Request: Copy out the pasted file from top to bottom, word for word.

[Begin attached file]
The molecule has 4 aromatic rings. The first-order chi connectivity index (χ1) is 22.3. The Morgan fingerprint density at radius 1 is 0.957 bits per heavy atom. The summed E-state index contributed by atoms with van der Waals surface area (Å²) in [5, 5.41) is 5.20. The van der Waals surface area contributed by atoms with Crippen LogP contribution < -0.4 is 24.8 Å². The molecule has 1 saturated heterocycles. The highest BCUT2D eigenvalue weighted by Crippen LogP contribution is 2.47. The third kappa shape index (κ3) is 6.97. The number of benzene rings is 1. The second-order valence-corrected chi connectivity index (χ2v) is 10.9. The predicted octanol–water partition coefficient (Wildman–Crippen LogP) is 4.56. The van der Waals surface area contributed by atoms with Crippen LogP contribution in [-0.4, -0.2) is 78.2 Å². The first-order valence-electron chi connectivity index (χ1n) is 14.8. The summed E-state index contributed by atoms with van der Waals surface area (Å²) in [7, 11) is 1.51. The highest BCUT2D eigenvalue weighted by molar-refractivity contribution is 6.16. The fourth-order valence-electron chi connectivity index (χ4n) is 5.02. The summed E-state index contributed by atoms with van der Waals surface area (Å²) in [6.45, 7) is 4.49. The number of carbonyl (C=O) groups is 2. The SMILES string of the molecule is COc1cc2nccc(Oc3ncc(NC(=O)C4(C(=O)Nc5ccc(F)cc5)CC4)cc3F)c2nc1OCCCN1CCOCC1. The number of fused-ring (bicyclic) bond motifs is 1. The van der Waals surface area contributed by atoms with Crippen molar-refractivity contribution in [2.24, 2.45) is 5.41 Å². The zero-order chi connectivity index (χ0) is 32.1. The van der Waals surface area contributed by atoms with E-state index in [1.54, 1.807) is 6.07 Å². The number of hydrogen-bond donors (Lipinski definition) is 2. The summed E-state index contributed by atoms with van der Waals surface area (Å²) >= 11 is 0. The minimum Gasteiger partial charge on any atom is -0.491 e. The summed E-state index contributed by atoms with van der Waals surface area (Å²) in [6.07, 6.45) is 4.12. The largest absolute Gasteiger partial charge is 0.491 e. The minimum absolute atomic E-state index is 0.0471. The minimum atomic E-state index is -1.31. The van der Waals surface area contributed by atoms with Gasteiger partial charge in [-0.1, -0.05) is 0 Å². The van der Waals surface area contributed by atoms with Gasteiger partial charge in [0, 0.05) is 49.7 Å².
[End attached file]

The molecule has 4 aromatic rings. The first-order chi connectivity index (χ1) is 22.3. The Morgan fingerprint density at radius 1 is 0.957 bits per heavy atom. The summed E-state index contributed by atoms with van der Waals surface area (Å²) in [5, 5.41) is 5.20. The van der Waals surface area contributed by atoms with Crippen LogP contribution < -0.4 is 24.8 Å². The molecule has 1 saturated heterocycles. The highest BCUT2D eigenvalue weighted by Crippen LogP contribution is 2.47. The third kappa shape index (κ3) is 6.97. The number of benzene rings is 1. The second-order valence-corrected chi connectivity index (χ2v) is 10.9. The predicted octanol–water partition coefficient (Wildman–Crippen LogP) is 4.56. The van der Waals surface area contributed by atoms with Crippen LogP contribution in [-0.4, -0.2) is 78.2 Å². The first-order valence-electron chi connectivity index (χ1n) is 14.8. The summed E-state index contributed by atoms with van der Waals surface area (Å²) in [7, 11) is 1.51. The highest BCUT2D eigenvalue weighted by molar-refractivity contribution is 6.16. The fourth-order valence-electron chi connectivity index (χ4n) is 5.02. The summed E-state index contributed by atoms with van der Waals surface area (Å²) in [6.45, 7) is 4.49. The number of carbonyl (C=O) groups is 2. The SMILES string of the molecule is COc1cc2nccc(Oc3ncc(NC(=O)C4(C(=O)Nc5ccc(F)cc5)CC4)cc3F)c2nc1OCCCN1CCOCC1. The number of fused-ring (bicyclic) bond motifs is 1. The van der Waals surface area contributed by atoms with Crippen molar-refractivity contribution in [2.24, 2.45) is 5.41 Å². The zero-order chi connectivity index (χ0) is 32.1. The van der Waals surface area contributed by atoms with E-state index in [1.54, 1.807) is 6.07 Å². The number of hydrogen-bond donors (Lipinski definition) is 2. The summed E-state index contributed by atoms with van der Waals surface area (Å²) >= 11 is 0. The minimum Gasteiger partial charge on any atom is -0.491 e. The summed E-state index contributed by atoms with van der Waals surface area (Å²) in [6.07, 6.45) is 4.12. The largest absolute Gasteiger partial charge is 0.491 e. The minimum absolute atomic E-state index is 0.0471. The minimum atomic E-state index is -1.31. The van der Waals surface area contributed by atoms with Gasteiger partial charge in [-0.1, -0.05) is 0 Å². The van der Waals surface area contributed by atoms with Gasteiger partial charge in [0, 0.05) is 49.7 Å².